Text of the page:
Since I've been on a 'How I fix things' kick lately I thought I'd share a quick real world example. A reader wrote in stating that he had issues with ColdFusion's multi-file uploader. This is a Flash-based utility that allows you to upload any number of files. On the server side, you handle the file as you wish (copy it to a folder, upload it to S3, whatever), but you are responsible for outputting a JSON string back to the front end that is then interpreted by the Flash application.
My boss sent me this yesterday and I think it's one of the coolest examples of Flex/AIR I've seen in a while. Greg's Toolkit (I love the product, don't love the name so much) is a desktop/mobile application that let's you monitor your Amazon web service assets. It gives you a real time view of your instances. I don't have any great screen shots, but I'll steal one from his site:
His application essentially turns your Amazon assets into a virtual server room, allowing you to work with them in a much simpler, quicker fashion then heading over to Amazon's web site.
Greg's Toolkit is available for desktop, iOS, and soon for Android tablets.
By the way, if any of my readers are building cool AIR applications, drop me a line.
Adobe has been talking lately about the next update to Flex and Flash Builder, version 4.6. There's a lot of cool stuff planned, but some of the things that interest me most are the new UI components. You can read a good article on them here, What's new in Flex 4.6 SDK and Flash Builder 4.6. I thought it might be interesting to update one of my own application, the Death Clock mobile app, to use some of these new components.
As always, I'm making use of the excellent, ColdFusion-powered, SlideSix service for my presentation. You can get the attachment and recording url by clicking the menu. Note - you will have to have an Adobe.com username to get into the recording. That's free and takes 2 seconds (ok, maybe 3), so do not let that deter you from hearing the smooth silky vocal intonations of the Jedi himself, me. (Wow, that was about as egotistical as I can get... ;)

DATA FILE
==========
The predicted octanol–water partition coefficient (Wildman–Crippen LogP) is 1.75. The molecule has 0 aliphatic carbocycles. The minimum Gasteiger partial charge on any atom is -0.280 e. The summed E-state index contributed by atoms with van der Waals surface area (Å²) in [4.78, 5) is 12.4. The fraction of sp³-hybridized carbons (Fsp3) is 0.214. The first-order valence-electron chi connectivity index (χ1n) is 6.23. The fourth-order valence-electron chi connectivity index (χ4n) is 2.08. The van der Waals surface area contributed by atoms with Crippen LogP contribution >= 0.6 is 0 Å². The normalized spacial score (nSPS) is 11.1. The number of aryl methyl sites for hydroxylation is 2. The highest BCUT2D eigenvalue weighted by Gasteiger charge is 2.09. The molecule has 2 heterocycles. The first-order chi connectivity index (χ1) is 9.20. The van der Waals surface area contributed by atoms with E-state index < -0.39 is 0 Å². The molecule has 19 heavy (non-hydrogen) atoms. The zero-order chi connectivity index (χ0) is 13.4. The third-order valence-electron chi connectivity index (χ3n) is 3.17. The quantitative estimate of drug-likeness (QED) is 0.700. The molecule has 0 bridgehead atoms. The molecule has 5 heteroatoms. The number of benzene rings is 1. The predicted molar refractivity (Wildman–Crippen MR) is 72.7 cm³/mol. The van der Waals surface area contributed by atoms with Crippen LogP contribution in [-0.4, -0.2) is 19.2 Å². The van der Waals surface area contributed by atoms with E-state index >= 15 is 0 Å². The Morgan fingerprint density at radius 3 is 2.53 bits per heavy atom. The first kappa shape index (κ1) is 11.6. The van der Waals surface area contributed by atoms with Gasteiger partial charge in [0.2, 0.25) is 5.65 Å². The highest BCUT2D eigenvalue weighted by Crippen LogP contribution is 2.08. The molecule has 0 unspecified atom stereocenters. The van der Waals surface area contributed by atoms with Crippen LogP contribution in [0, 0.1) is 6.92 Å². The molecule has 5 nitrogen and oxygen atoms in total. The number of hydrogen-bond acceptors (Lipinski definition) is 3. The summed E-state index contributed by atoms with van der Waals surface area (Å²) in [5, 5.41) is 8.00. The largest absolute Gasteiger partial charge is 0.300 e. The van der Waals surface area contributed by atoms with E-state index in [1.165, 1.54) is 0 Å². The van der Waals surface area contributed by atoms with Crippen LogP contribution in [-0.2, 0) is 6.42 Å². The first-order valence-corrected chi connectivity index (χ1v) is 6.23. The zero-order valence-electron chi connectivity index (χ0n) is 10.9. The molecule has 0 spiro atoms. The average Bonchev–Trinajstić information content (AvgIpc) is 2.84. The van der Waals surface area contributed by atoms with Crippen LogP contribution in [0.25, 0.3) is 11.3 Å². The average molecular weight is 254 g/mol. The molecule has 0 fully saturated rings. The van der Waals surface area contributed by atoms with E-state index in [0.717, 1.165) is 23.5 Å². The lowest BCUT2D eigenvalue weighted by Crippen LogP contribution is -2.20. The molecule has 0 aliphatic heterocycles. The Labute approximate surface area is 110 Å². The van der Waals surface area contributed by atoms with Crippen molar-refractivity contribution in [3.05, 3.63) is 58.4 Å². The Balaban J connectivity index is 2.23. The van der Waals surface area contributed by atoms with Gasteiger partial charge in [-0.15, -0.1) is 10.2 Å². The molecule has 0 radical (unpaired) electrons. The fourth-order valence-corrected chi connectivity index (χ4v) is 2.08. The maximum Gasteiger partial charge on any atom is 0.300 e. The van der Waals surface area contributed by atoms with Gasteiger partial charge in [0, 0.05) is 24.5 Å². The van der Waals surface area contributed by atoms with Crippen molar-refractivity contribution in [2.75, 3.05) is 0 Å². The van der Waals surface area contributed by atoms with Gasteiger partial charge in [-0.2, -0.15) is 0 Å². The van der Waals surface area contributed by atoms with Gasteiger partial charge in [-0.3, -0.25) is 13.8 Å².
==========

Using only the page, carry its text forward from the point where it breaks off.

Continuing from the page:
Next Tuesday, at 12PM CST, I'll be giving an online presentation titled "Flex 4.5 and ColdFusion." This is an Adobe e-seminar so please remember that you will need to RSVP in order to participate: Flex 4.5 with ColdFusion. This session will be a basic introduction to Flex 4.5 with a focus on using ColdFusion as the back end service for data.
Wow, that title sounds a lot more complex than it should. Basically, someone wrote me this morning asking about how to work with result data in Flex. I pointed out that simply debugging in the result handler would let you inspect the result object and see the structure of data. I decided to whip up a quick demo and record it. I'm fighting off a small cold so I apologize for my "1960s Jazz Singer" voice. Hope this helps.
On a web site, with good analytic software, it's possible to get estimates for how long the average user spends on your site. This week I was thinking about how one could do the same with a mobile application. In theory, it should be possible to get a precise figure. You know when your application starts and you know when it ends. Therefore, I just need to write the code to handle those events and persist the data somehow. I worked up a few examples here and I welcome any comments on them. I'd especially like to know if anyone is actually doing something like this with their apps now.